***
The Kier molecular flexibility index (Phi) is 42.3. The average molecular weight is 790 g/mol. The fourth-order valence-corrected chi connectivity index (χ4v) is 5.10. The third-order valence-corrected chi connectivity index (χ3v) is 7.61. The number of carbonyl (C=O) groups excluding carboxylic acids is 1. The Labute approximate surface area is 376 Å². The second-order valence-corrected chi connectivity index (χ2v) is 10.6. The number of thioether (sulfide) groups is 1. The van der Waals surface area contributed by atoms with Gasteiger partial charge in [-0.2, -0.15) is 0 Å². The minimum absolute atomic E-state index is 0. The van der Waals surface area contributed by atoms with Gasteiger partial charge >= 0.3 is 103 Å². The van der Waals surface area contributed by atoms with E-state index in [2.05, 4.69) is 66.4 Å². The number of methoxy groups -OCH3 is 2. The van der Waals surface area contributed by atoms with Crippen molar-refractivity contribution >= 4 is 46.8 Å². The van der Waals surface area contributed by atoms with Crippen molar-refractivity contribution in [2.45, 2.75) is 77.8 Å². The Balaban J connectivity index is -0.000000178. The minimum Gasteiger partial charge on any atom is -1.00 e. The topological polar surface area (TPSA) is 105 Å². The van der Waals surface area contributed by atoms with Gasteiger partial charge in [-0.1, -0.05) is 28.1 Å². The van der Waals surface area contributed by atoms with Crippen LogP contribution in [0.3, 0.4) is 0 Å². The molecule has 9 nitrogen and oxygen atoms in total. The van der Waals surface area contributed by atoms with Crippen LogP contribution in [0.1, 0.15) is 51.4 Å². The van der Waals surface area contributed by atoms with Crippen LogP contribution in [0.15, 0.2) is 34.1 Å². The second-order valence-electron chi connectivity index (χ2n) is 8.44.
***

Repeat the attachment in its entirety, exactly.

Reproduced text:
The Kier molecular flexibility index (Phi) is 42.3. The average molecular weight is 790 g/mol. The fourth-order valence-corrected chi connectivity index (χ4v) is 5.10. The third-order valence-corrected chi connectivity index (χ3v) is 7.61. The number of carbonyl (C=O) groups excluding carboxylic acids is 1. The Labute approximate surface area is 376 Å². The second-order valence-corrected chi connectivity index (χ2v) is 10.6. The number of thioether (sulfide) groups is 1. The van der Waals surface area contributed by atoms with Gasteiger partial charge in [-0.2, -0.15) is 0 Å². The minimum absolute atomic E-state index is 0. The van der Waals surface area contributed by atoms with Gasteiger partial charge >= 0.3 is 103 Å². The van der Waals surface area contributed by atoms with E-state index in [2.05, 4.69) is 66.4 Å². The number of methoxy groups -OCH3 is 2. The van der Waals surface area contributed by atoms with Crippen molar-refractivity contribution >= 4 is 46.8 Å². The van der Waals surface area contributed by atoms with Crippen molar-refractivity contribution in [2.45, 2.75) is 77.8 Å². The Balaban J connectivity index is -0.000000178. The minimum Gasteiger partial charge on any atom is -1.00 e. The topological polar surface area (TPSA) is 105 Å². The van der Waals surface area contributed by atoms with Gasteiger partial charge in [-0.1, -0.05) is 28.1 Å². The van der Waals surface area contributed by atoms with Crippen LogP contribution in [0.3, 0.4) is 0 Å². The molecule has 9 nitrogen and oxygen atoms in total. The van der Waals surface area contributed by atoms with Crippen LogP contribution in [0.1, 0.15) is 51.4 Å². The van der Waals surface area contributed by atoms with Crippen LogP contribution in [0.15, 0.2) is 34.1 Å². The second-order valence-electron chi connectivity index (χ2n) is 8.44.